Specific BIM object with COBie, IFC and NBS properties Specific BIM object with COBie, IFC and NBS properties

The business model seems to be a combination of charging for generating and hosting the content (You can decide to generate the content yourself and have NBS certify it). It is free to use but also a value add to the commercial NBS specifier product

For manufacturers it may be bit confusing if there will be object libraries like this in every country, if this one will go global or what.

BIMobject

BIM object position themselves as “the No 1 place to download real BIM objects”.
They are a publicly traded company listed on the stock exchange in Stockholm, Sweden.
As with the NBS repository the focus is on providing free objects for consumers and providing value added services for manufacturers. There are some differences however. Unlike NBS, BIM object seems to have a global focus from day one and is not connected to any standard or specification tool. BIMobject have an impressive number of manufacturers and products in the catalogue. Where we find them lacking however is in openBIM support - They do have some ifc objects but that is mostly furniture and building materials. Filtering for plumbing and ifc give no hits as an example.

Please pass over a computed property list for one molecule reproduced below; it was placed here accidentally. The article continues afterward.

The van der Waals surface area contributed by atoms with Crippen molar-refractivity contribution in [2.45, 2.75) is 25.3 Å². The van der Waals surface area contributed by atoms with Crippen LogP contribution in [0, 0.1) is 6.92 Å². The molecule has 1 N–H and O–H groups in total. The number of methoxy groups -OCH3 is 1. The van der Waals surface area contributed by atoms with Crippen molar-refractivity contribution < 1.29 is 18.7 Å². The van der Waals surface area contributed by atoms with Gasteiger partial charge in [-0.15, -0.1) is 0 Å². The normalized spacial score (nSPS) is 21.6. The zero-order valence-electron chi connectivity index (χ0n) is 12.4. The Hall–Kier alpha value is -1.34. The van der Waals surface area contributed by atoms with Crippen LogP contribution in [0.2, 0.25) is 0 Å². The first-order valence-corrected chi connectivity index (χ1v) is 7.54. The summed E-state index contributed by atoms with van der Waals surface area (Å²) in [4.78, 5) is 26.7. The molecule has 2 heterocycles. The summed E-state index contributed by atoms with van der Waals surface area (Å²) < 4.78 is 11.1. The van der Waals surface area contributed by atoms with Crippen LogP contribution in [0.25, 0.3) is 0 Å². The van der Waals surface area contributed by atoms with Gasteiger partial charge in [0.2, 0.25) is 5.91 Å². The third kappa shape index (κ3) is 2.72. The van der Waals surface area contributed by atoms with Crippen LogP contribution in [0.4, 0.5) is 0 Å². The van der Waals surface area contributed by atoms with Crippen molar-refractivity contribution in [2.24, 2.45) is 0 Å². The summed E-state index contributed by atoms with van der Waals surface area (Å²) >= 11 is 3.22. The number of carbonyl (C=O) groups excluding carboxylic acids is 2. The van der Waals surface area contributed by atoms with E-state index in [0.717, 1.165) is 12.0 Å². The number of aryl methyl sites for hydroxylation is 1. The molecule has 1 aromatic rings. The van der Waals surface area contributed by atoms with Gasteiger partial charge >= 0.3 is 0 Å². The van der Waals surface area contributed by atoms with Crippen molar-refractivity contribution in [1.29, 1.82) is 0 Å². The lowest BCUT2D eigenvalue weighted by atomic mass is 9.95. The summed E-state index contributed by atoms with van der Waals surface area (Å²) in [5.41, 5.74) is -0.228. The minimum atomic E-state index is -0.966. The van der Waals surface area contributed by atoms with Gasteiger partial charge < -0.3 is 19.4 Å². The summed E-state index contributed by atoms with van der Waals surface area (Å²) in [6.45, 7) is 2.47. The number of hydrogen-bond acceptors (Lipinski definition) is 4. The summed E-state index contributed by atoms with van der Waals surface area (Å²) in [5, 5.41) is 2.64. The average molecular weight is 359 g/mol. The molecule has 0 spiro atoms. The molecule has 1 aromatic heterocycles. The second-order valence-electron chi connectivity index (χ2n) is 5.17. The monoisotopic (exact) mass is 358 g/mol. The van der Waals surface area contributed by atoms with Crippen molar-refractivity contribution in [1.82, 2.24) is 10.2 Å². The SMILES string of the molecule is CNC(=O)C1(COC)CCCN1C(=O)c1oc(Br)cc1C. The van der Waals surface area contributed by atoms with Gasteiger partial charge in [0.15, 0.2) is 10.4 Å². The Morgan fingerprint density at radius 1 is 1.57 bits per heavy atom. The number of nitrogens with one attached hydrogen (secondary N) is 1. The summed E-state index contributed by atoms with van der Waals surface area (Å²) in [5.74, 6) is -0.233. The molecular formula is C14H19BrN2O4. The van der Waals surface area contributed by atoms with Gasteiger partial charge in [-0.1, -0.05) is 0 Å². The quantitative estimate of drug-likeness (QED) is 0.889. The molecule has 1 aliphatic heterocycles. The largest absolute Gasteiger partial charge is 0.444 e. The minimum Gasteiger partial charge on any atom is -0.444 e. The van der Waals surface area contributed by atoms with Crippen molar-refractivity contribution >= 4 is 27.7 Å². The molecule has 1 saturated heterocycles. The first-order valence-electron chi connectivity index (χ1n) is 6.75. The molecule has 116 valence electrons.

BIMobject is also a bit open about the value they bring to manufacturers. They want to help you put your product in front of specifiers and decision makers as soon as possible and then help you use the downloads of bim objects as marketing and inbound sales tools.